I recently noticed the word “vicious” as well. (Think “vice.”) Of course, now the phrase “vicious circle” sounds pretty strange. Somebody anthropomorphized the abstract concept of circularity?

On a diagnostic test in the Barron’s general GRE prep book, I scored 760 on the Verbal section, which is hopeful. (Should I have shown off there by saying “sanguine” instead? …Nah, would’ve just put my mind on Firefly.) I didn’t do so well at the Quantitative portion, but that was before working on any math. I haven’t done the stuff they’re testing in the math section for about ten years; instead I’ve finally begun to get a grasp on sines, cosines, and tangents (thank you, physics), found the tangents of some curves ( 😉 ), and briefly surveyed the terrain of discrete maths (sets, graphs, combinations and permutations, etc.). Those, and puzzles. I like puzzles. Give me a problem with a checkerboard and I’ll be worse than a dog worrying its favorite bone.

I’ve now worked through 200 pages of the Nova GRE Math Prep book. So far, so good. I’ve really got to stop making stupid mistakes, though–I made 2 or 3 in the set of 100 geometry problems–and I should probably start plowing through a couple dozen pages a day just for the practice. That’s the most important thing for me in math; I just have to use it so much that I can’t get it out of my head if I want to, so that it doesn’t take me so long to get to the answers. I can’t try to memorize math (it doesn’t work that way for me), but if I use it, I’ll remember it like remembering how to swim. It takes a little bit to readjust after a long break, but the memory’s there, in the muscle. And if I use math enough, I can begin to see how it works, how the numbers and shapes and equations relate to one another. I love that, and that’s what I need to do. Unfortunately, I’ve only worked on the math in fits now and then, so far.

So, I should go work on some of those roots and maths instead of rambling on about them. Cheers.

Blog mechanics: Comment spam

I have to wonder how the comment system works on WordPress (or other blogs, probably, but this is where I am and this is where I can see stats). There is always a steady stream of spam comments from I don’t know where. The interesting part of it is that I know these comments are spam, even the ones that trouble themselves to compliment my blog theme (it’s the newest one WordPress posted, incidentally, and I kind of like it). How do I know? The comments appear on days and times when there have been no visitors whatsoever to this blog.*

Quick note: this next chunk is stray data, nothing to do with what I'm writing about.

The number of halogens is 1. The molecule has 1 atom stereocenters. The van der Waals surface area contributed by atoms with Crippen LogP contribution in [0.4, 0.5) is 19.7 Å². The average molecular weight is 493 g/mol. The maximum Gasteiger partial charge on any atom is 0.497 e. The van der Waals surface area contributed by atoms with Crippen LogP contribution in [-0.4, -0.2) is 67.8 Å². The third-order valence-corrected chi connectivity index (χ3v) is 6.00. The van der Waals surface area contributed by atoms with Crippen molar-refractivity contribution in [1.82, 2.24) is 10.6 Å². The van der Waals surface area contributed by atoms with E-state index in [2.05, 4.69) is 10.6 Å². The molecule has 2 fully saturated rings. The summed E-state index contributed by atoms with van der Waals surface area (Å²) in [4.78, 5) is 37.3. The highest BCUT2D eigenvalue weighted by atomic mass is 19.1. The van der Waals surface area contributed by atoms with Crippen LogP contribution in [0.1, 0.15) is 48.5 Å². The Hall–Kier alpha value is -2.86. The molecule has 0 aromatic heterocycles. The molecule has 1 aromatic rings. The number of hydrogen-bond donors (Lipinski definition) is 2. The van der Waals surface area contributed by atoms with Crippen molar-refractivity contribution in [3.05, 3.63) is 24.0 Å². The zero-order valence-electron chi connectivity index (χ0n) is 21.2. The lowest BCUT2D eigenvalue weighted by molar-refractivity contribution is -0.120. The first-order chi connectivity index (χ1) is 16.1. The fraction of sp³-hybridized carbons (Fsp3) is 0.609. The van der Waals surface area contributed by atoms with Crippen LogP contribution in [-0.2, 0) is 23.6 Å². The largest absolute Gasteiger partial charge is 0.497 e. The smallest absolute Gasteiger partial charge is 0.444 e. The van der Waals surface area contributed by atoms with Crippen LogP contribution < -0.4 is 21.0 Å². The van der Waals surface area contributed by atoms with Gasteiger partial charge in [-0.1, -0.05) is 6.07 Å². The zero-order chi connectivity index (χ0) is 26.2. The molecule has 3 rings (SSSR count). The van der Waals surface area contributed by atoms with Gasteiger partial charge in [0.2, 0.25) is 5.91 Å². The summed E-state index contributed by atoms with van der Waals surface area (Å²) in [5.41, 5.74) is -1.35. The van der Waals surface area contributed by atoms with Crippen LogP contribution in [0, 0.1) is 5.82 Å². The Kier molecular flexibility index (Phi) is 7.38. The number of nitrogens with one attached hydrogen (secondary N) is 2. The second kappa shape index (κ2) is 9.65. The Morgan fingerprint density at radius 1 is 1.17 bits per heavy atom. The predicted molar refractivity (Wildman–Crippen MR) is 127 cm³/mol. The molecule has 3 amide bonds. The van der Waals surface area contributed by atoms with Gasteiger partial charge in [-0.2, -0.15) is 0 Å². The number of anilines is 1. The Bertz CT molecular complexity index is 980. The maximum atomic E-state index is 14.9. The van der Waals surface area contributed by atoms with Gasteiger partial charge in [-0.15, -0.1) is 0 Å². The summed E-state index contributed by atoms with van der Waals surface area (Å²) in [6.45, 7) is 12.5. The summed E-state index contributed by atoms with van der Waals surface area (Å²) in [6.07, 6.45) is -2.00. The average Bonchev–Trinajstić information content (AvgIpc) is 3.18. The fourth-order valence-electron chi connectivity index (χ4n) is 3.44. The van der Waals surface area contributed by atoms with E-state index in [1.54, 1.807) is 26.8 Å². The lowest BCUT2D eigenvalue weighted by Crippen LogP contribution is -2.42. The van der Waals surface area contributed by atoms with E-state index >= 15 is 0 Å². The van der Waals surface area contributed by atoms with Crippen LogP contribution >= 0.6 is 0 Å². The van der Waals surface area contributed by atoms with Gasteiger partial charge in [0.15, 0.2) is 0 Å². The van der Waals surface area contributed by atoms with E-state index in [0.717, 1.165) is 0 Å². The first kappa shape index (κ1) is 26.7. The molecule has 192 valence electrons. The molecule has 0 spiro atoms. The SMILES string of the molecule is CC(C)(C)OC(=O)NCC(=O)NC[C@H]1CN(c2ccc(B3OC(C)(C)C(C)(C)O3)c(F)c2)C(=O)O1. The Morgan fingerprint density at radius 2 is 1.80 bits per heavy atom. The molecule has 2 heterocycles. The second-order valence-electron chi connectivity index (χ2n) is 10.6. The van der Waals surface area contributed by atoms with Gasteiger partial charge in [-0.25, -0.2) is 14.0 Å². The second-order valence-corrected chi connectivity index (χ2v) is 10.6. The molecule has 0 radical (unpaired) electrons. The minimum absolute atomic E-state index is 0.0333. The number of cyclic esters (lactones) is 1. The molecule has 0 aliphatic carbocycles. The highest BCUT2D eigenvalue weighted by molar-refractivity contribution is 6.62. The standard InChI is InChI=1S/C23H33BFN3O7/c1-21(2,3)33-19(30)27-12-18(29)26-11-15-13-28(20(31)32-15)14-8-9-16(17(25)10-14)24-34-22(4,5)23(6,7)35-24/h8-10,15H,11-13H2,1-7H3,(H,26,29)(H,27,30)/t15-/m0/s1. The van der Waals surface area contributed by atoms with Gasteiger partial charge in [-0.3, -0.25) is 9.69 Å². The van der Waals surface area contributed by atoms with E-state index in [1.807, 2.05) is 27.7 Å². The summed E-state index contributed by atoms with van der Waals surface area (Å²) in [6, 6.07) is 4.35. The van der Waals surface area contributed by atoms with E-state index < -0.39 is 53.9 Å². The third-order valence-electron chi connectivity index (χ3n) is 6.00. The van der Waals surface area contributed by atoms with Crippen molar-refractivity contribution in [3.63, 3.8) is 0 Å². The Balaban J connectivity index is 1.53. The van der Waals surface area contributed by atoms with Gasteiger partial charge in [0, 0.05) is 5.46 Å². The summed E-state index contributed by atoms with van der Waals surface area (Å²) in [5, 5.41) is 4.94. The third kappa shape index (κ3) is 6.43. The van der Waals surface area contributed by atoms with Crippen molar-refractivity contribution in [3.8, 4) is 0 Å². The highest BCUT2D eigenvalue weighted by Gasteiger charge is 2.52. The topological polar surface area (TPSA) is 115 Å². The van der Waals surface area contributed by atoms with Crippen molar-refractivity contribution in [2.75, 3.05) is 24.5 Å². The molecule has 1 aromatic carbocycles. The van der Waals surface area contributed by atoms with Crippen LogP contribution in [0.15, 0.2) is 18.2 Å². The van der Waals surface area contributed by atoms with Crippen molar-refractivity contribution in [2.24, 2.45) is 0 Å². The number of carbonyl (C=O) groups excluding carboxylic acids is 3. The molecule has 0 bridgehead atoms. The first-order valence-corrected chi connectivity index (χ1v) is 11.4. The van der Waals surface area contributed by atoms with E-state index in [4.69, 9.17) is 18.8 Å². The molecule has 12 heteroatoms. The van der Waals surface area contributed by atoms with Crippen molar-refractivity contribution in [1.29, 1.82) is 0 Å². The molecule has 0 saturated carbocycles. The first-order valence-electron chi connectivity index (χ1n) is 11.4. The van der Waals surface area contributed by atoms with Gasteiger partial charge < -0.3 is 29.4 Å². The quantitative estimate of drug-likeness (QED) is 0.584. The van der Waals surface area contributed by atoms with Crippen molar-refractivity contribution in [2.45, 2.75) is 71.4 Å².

What I don’t understand is how they can do that. How can someone (person or bot) submit a ‘comment’ to one of my posts without registering any kind of visit on my tracking stats?

Also, why is every single one of them submitted to one of my xkcd posts? (Even more obvious way I know they’re spam: they compliment me on a great article, when I have done nothing but hotlink and link to a single comic from xkcd.) But really, why?

* I wonder what Hofstadter would say about the self-reference. There are some interesting quirks to the way we determine the referent of a pointer like ‘this’ — a phrase like ‘this sentence,’ for example, could be referring to itself or to some other sentence under discussion. But we almost never have to think twice about which it is, when we see it. (‘It’ would certainly have similar issues.)


I love to read. I keep a list — over 250 long — of all the books that I’ve read, or most of them. A few from grade school have probably slipped my memory. And I keep a list — around 130 long — of books that I want to read. That list is missing quite a few selections, too, as I’ll make a note to the effect that “I want to read something by Hemingway.” This generally means more than one book…and I occasionally list a set of books as one.

Lately I haven’t read nearly as much as I prefer (proofreading notwithstanding). But today I finally read Alice in Wonderland. That’s right, I had never read this classic (yet sophisticated) children’s tale. Shel Silverstein yes, Lewis Carroll no. I could see better the fun that Hofstadter had writing GEB, which only made Carroll the more delightful. I got stuck on one sentence (one which I’m sure most people either get stuck on till their eyes glaze, or just plain skip):

…never imagine yourself not to be otherwise than what it might appear to others that what you were or might have been was not otherwise than what you had been would have appeared to them to be otherwise.

Yes, I wrote it down when I saw it. (Ok, truth be told, I laughed a fair bit first.) I tried to block off the separate bits of the sentence, but I can’t make it make sense in modern English grammar.

{Insert 10-minute pause here.}

Ok, I tried to separate the tangled knots of linguistic insanity, but I would need a linguist’s expert help. If that would help, of course. If I clump one phrase in one way that makes sense, the others only get more confused. How frustating (and delicious!).

Thoughts welcome. Also, thoughts welcome on bookshelf widgets that will work on — I recently joined Shelfari and added all my books, even ticked off favorites, owned and wishlist books, only to find that I can’t post my bookshelf on the sidebar here. And it’s such a pretty little bookshelf, too. :sad face: